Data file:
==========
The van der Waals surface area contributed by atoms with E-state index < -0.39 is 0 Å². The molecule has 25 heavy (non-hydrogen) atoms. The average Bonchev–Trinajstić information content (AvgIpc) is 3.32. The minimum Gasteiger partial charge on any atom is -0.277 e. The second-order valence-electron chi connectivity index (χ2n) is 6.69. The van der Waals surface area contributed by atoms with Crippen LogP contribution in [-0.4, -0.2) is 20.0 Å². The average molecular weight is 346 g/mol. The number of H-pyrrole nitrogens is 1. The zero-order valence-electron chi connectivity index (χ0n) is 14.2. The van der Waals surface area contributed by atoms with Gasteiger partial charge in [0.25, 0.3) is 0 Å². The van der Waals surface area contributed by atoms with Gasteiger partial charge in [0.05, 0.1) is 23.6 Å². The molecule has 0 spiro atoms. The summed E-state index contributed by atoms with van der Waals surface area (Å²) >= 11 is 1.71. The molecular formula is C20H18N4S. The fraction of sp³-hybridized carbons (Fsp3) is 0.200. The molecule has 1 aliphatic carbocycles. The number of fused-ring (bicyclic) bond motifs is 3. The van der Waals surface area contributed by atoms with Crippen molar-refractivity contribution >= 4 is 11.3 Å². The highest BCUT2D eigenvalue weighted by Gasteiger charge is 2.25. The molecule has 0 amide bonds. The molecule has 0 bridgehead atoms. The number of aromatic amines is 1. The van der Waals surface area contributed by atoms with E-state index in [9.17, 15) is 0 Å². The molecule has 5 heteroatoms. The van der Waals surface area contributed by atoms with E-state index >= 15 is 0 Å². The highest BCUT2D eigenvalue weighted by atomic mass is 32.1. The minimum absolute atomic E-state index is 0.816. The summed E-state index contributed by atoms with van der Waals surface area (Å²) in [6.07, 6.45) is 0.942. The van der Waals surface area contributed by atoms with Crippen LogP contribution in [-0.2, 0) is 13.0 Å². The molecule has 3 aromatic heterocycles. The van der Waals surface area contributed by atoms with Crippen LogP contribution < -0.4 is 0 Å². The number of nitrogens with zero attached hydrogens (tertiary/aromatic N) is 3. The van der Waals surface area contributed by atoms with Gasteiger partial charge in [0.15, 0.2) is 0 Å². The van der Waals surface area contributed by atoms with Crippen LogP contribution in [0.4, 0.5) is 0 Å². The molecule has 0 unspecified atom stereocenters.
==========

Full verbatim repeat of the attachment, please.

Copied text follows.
The van der Waals surface area contributed by atoms with E-state index < -0.39 is 0 Å². The molecule has 25 heavy (non-hydrogen) atoms. The average Bonchev–Trinajstić information content (AvgIpc) is 3.32. The minimum Gasteiger partial charge on any atom is -0.277 e. The second-order valence-electron chi connectivity index (χ2n) is 6.69. The van der Waals surface area contributed by atoms with Crippen LogP contribution in [-0.4, -0.2) is 20.0 Å². The average molecular weight is 346 g/mol. The number of H-pyrrole nitrogens is 1. The zero-order valence-electron chi connectivity index (χ0n) is 14.2. The van der Waals surface area contributed by atoms with Gasteiger partial charge in [0.25, 0.3) is 0 Å². The van der Waals surface area contributed by atoms with Gasteiger partial charge in [0.05, 0.1) is 23.6 Å². The molecule has 0 spiro atoms. The summed E-state index contributed by atoms with van der Waals surface area (Å²) >= 11 is 1.71. The molecular formula is C20H18N4S. The fraction of sp³-hybridized carbons (Fsp3) is 0.200. The molecule has 1 aliphatic carbocycles. The number of fused-ring (bicyclic) bond motifs is 3. The van der Waals surface area contributed by atoms with Crippen molar-refractivity contribution >= 4 is 11.3 Å². The highest BCUT2D eigenvalue weighted by Gasteiger charge is 2.25. The molecule has 0 amide bonds. The molecule has 0 bridgehead atoms. The number of aromatic amines is 1. The van der Waals surface area contributed by atoms with E-state index in [9.17, 15) is 0 Å². The molecule has 5 heteroatoms. The van der Waals surface area contributed by atoms with E-state index >= 15 is 0 Å². The highest BCUT2D eigenvalue weighted by atomic mass is 32.1. The minimum absolute atomic E-state index is 0.816. The summed E-state index contributed by atoms with van der Waals surface area (Å²) in [6.07, 6.45) is 0.942. The van der Waals surface area contributed by atoms with Crippen LogP contribution in [-0.2, 0) is 13.0 Å². The molecule has 3 aromatic heterocycles. The van der Waals surface area contributed by atoms with Crippen LogP contribution < -0.4 is 0 Å². The number of nitrogens with zero attached hydrogens (tertiary/aromatic N) is 3. The van der Waals surface area contributed by atoms with Gasteiger partial charge in [0.15, 0.2) is 0 Å². The van der Waals surface area contributed by atoms with Crippen LogP contribution in [0.4, 0.5) is 0 Å². The molecule has 0 unspecified atom stereocenters.